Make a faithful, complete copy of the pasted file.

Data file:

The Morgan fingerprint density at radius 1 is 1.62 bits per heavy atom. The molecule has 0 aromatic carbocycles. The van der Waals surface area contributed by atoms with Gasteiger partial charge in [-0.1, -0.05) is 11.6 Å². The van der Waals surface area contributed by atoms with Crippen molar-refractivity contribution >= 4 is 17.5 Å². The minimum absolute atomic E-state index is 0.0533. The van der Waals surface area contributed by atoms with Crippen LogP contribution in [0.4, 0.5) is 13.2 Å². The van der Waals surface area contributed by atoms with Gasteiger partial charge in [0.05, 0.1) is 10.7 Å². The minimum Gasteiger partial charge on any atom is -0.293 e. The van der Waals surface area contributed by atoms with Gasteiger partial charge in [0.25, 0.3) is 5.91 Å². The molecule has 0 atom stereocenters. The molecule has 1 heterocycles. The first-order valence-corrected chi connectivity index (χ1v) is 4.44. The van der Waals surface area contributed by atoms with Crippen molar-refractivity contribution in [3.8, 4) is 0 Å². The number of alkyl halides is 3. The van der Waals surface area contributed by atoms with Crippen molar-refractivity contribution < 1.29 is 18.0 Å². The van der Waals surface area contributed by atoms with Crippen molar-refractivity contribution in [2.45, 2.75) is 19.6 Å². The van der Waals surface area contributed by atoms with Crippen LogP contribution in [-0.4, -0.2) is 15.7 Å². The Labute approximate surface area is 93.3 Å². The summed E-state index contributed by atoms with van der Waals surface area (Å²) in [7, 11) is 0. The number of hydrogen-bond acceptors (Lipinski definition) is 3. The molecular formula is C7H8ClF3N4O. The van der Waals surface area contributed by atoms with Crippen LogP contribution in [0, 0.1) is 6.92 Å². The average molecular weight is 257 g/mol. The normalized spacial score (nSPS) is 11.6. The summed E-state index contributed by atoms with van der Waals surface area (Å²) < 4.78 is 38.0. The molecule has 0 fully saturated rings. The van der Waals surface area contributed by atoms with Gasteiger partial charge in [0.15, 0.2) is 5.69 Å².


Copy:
The Morgan fingerprint density at radius 1 is 1.62 bits per heavy atom. The molecule has 0 aromatic carbocycles. The van der Waals surface area contributed by atoms with Gasteiger partial charge in [-0.1, -0.05) is 11.6 Å². The van der Waals surface area contributed by atoms with Crippen molar-refractivity contribution >= 4 is 17.5 Å². The minimum absolute atomic E-state index is 0.0533. The van der Waals surface area contributed by atoms with Crippen LogP contribution in [0.4, 0.5) is 13.2 Å². The van der Waals surface area contributed by atoms with Gasteiger partial charge in [0.05, 0.1) is 10.7 Å². The minimum Gasteiger partial charge on any atom is -0.293 e. The van der Waals surface area contributed by atoms with Gasteiger partial charge in [0.25, 0.3) is 5.91 Å². The molecule has 0 atom stereocenters. The molecule has 1 heterocycles. The first-order valence-corrected chi connectivity index (χ1v) is 4.44. The van der Waals surface area contributed by atoms with Crippen molar-refractivity contribution in [3.8, 4) is 0 Å². The number of alkyl halides is 3. The van der Waals surface area contributed by atoms with Crippen molar-refractivity contribution < 1.29 is 18.0 Å². The van der Waals surface area contributed by atoms with Crippen molar-refractivity contribution in [2.45, 2.75) is 19.6 Å². The van der Waals surface area contributed by atoms with Crippen LogP contribution in [-0.4, -0.2) is 15.7 Å². The Labute approximate surface area is 93.3 Å². The summed E-state index contributed by atoms with van der Waals surface area (Å²) in [7, 11) is 0. The number of hydrogen-bond acceptors (Lipinski definition) is 3. The molecular formula is C7H8ClF3N4O. The van der Waals surface area contributed by atoms with Crippen LogP contribution in [0, 0.1) is 6.92 Å². The average molecular weight is 257 g/mol. The normalized spacial score (nSPS) is 11.6. The summed E-state index contributed by atoms with van der Waals surface area (Å²) < 4.78 is 38.0. The molecule has 0 fully saturated rings. The van der Waals surface area contributed by atoms with Gasteiger partial charge in [0.15, 0.2) is 5.69 Å².